First, three very important tips:
Take extra batteries and memory cards, that $2000+ you can't afford lens is of no use if you battery is empty.
Try to rent equipment if possible, buying a good general purpose lens is ok but if you want to get a super-telephoto wildlife lens you will only use once - rent it.
Make sure you are familiar with your new equipment and can use it reasonably quickly with good results before you leave home.
Are you going to be taking pictures while hiking/driving/touring or are you going to go to places specifically for taking pictures and have the time to set up (swap lenses, setup tripod, etc.)?
If you are going to be taking pictures while touring you want general purpose equipment so you don't have to stop and delay everyone while you set up (also, you don't want the animals to run away before you photograph them) - a consumer super-zoom like the 18-135 or the 18-200 is the best choice in terms of cost, weight and size, the image quality will be similar to your 18-55.
A step up will be the 70-200 f/4L non-IS (the reason I recommend the non-IS version is the price) or maybe a 70-300, it's cheap compared to the quality you get and it's still a good general purpose lens (especially if you also take the 18-55 for cases you want the wider angle)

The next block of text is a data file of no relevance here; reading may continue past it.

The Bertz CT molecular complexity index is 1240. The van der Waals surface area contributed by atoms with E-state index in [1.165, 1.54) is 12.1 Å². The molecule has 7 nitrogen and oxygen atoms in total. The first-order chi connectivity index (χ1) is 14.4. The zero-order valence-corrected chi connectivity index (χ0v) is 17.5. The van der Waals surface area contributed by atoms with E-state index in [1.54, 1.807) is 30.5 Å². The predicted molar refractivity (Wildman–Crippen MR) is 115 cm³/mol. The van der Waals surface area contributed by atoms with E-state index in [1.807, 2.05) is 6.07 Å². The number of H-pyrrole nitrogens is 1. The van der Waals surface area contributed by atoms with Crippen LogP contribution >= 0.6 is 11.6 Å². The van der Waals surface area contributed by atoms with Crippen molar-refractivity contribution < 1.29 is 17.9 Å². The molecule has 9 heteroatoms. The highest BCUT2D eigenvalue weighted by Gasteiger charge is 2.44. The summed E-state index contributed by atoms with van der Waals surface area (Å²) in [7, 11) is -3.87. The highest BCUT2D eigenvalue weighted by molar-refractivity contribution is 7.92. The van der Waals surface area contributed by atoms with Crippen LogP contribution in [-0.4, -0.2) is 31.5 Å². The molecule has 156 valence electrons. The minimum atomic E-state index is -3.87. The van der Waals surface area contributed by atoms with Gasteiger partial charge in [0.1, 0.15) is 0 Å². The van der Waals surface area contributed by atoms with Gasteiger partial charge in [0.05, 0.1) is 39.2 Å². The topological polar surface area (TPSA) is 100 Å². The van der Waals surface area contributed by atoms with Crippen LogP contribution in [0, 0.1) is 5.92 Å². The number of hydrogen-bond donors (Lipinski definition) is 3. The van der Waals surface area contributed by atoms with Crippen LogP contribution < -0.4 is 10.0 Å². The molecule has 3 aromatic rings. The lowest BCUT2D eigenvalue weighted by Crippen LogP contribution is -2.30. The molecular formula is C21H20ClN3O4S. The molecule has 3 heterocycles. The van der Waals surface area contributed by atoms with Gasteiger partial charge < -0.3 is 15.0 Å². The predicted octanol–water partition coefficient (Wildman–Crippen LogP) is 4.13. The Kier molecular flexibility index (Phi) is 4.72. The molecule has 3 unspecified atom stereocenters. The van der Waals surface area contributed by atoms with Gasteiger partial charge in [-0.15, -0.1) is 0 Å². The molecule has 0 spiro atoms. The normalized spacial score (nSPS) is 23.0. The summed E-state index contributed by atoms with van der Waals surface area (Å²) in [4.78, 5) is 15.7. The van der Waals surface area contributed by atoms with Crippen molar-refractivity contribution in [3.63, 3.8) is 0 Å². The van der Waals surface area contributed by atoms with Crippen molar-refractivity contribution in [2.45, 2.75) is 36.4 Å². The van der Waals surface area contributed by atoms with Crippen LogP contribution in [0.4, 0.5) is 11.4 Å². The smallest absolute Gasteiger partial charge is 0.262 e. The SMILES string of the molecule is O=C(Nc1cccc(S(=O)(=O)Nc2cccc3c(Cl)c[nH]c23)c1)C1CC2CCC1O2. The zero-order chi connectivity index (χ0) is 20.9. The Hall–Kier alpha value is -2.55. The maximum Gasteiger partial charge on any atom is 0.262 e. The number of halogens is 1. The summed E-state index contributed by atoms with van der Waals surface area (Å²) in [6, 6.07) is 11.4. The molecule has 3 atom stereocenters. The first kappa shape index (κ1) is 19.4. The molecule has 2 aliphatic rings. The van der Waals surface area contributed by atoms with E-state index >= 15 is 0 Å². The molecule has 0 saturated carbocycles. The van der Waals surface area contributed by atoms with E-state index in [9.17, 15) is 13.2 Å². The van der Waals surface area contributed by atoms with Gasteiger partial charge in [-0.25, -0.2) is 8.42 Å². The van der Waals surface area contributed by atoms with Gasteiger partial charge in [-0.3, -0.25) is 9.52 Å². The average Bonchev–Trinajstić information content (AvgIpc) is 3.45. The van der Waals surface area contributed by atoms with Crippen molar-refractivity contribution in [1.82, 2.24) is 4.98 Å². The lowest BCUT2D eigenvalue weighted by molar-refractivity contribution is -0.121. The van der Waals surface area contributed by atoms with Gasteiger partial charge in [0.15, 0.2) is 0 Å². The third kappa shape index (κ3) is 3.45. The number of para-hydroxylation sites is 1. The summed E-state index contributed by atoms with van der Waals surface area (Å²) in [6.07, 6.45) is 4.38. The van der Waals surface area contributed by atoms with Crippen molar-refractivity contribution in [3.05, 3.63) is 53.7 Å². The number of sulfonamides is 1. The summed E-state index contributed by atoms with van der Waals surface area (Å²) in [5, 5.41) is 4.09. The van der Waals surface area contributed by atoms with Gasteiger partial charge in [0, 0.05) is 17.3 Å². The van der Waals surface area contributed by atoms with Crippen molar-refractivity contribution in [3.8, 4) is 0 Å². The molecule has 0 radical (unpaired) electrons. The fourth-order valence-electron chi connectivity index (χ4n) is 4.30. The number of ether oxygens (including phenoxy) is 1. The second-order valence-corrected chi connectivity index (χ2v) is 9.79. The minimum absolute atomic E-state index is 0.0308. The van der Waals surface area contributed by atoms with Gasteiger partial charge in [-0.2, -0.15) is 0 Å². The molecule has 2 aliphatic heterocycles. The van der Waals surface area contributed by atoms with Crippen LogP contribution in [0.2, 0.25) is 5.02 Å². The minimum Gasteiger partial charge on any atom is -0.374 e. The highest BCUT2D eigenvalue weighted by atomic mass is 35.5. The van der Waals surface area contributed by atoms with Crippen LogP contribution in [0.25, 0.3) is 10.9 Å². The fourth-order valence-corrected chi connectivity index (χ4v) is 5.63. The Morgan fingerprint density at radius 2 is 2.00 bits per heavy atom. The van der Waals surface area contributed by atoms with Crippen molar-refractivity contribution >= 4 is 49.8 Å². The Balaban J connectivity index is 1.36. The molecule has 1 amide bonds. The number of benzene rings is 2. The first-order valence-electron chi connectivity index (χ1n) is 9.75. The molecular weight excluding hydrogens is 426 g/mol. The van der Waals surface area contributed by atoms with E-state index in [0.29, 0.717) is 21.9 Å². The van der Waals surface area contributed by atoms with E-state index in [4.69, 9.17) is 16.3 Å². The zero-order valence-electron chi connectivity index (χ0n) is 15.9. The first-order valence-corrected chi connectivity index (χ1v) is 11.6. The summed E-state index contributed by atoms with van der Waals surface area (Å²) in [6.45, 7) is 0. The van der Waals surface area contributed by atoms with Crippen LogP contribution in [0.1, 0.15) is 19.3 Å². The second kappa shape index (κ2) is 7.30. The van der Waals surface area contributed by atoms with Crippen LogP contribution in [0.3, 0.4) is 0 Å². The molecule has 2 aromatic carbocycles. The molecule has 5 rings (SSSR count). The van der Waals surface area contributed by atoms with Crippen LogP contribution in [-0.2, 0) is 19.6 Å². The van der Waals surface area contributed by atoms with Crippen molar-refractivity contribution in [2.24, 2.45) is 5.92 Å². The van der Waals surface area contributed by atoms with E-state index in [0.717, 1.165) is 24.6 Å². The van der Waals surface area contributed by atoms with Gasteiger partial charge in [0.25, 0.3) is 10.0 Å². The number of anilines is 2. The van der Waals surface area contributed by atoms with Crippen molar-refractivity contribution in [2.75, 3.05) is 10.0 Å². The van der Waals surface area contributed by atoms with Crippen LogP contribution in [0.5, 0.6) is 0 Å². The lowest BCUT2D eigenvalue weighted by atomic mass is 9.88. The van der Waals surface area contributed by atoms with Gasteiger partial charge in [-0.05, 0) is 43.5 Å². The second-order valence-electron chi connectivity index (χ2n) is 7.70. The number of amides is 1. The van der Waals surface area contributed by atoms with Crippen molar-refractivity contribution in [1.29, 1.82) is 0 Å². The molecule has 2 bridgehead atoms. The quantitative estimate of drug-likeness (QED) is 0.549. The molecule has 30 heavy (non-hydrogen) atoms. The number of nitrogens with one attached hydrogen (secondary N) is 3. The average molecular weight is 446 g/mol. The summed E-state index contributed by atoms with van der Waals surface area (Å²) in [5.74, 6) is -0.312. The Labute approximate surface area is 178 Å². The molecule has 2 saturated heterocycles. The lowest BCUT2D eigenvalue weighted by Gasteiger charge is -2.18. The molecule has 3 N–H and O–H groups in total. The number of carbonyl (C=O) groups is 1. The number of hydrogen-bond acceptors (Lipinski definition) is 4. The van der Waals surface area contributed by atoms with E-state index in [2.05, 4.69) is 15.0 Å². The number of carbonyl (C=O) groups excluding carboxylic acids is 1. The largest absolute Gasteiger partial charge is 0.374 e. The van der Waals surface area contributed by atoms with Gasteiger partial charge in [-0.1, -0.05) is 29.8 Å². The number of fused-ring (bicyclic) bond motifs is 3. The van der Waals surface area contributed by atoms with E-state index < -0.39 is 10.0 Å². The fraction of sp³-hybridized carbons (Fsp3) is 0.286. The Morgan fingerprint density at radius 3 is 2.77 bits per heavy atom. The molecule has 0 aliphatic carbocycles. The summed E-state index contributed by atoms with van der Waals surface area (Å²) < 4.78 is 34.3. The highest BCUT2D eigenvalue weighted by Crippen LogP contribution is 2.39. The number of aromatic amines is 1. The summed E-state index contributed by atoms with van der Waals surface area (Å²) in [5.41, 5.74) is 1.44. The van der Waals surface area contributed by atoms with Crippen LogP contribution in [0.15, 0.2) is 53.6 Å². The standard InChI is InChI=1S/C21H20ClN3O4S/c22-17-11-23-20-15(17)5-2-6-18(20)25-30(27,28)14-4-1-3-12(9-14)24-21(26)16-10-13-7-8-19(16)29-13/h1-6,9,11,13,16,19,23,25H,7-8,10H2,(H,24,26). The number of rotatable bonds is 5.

For animals in the wild, especially smaller animals, 200mm won't really do it - I don't have any lenses longer than 200mm so I don't know from personal experience what focal length you do need.
Update about the review you posted -
He used a full frame camera, so a 70-200 on your camera is like a 112-320 for him, likewise a 70-300 is like a 112-480 (so, a 70-300 will cover just under 80% of his shots)
Add your 18-55 for wide angle landscape (that's like 28-88 for him, a focal length range he almost didn't use - but you can shoot panoramas to simulate a wider lens) and you are set.
You can get a super-wide angle lens (the canon 10-22 or the sigma 8-16), but in the review almost half the pictures were taken at the max focal length so it seems wiser to invest in the long end if you have extra money. (the 100-400 he recommends, for example)